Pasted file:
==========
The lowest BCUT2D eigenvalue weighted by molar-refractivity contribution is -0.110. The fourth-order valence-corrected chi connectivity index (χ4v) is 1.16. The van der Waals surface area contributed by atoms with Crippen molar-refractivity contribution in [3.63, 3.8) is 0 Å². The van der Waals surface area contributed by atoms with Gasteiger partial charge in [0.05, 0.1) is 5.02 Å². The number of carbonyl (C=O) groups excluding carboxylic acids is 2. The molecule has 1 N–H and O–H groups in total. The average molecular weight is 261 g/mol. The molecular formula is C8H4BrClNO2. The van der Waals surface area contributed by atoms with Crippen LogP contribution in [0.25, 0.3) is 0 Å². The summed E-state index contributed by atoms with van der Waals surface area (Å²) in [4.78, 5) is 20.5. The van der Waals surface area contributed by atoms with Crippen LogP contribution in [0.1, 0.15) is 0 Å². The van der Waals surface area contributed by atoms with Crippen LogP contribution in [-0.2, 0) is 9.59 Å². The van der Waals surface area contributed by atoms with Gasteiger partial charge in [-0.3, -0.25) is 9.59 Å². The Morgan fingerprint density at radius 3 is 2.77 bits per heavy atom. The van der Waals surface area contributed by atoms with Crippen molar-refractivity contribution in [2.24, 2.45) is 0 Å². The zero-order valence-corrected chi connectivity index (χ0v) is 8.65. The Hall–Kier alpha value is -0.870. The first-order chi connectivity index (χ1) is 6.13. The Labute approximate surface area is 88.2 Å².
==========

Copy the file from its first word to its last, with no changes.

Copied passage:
The lowest BCUT2D eigenvalue weighted by molar-refractivity contribution is -0.110. The fourth-order valence-corrected chi connectivity index (χ4v) is 1.16. The van der Waals surface area contributed by atoms with Crippen molar-refractivity contribution in [3.63, 3.8) is 0 Å². The van der Waals surface area contributed by atoms with Gasteiger partial charge in [0.05, 0.1) is 5.02 Å². The number of carbonyl (C=O) groups excluding carboxylic acids is 2. The molecule has 1 N–H and O–H groups in total. The average molecular weight is 261 g/mol. The molecular formula is C8H4BrClNO2. The van der Waals surface area contributed by atoms with Crippen LogP contribution in [0.25, 0.3) is 0 Å². The summed E-state index contributed by atoms with van der Waals surface area (Å²) in [4.78, 5) is 20.5. The van der Waals surface area contributed by atoms with Crippen LogP contribution in [0.1, 0.15) is 0 Å². The van der Waals surface area contributed by atoms with Crippen LogP contribution in [-0.2, 0) is 9.59 Å². The van der Waals surface area contributed by atoms with Gasteiger partial charge in [-0.3, -0.25) is 9.59 Å². The Morgan fingerprint density at radius 3 is 2.77 bits per heavy atom. The van der Waals surface area contributed by atoms with Crippen molar-refractivity contribution in [2.24, 2.45) is 0 Å². The zero-order valence-corrected chi connectivity index (χ0v) is 8.65. The Hall–Kier alpha value is -0.870. The first-order chi connectivity index (χ1) is 6.13. The Labute approximate surface area is 88.2 Å².